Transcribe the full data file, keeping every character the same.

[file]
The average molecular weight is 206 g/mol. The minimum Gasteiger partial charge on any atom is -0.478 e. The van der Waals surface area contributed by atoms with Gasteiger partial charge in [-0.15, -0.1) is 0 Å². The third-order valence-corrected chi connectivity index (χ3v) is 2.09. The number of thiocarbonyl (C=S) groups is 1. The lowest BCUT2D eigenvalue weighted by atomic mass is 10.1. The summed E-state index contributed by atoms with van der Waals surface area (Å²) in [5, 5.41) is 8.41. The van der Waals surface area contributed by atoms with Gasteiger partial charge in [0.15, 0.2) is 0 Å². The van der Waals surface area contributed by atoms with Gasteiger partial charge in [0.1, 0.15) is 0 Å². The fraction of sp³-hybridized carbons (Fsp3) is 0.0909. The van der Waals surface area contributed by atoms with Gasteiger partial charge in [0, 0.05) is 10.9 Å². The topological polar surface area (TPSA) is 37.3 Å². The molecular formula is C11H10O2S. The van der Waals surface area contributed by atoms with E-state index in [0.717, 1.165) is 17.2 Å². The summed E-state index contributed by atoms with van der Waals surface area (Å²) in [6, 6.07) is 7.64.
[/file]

The average molecular weight is 206 g/mol. The minimum Gasteiger partial charge on any atom is -0.478 e. The van der Waals surface area contributed by atoms with Gasteiger partial charge in [-0.15, -0.1) is 0 Å². The third-order valence-corrected chi connectivity index (χ3v) is 2.09. The number of thiocarbonyl (C=S) groups is 1. The lowest BCUT2D eigenvalue weighted by atomic mass is 10.1. The summed E-state index contributed by atoms with van der Waals surface area (Å²) in [5, 5.41) is 8.41. The van der Waals surface area contributed by atoms with Gasteiger partial charge in [0.15, 0.2) is 0 Å². The van der Waals surface area contributed by atoms with Gasteiger partial charge in [0.1, 0.15) is 0 Å². The fraction of sp³-hybridized carbons (Fsp3) is 0.0909. The van der Waals surface area contributed by atoms with Gasteiger partial charge in [0, 0.05) is 10.9 Å². The topological polar surface area (TPSA) is 37.3 Å². The molecular formula is C11H10O2S. The van der Waals surface area contributed by atoms with E-state index in [0.717, 1.165) is 17.2 Å². The summed E-state index contributed by atoms with van der Waals surface area (Å²) in [6, 6.07) is 7.64.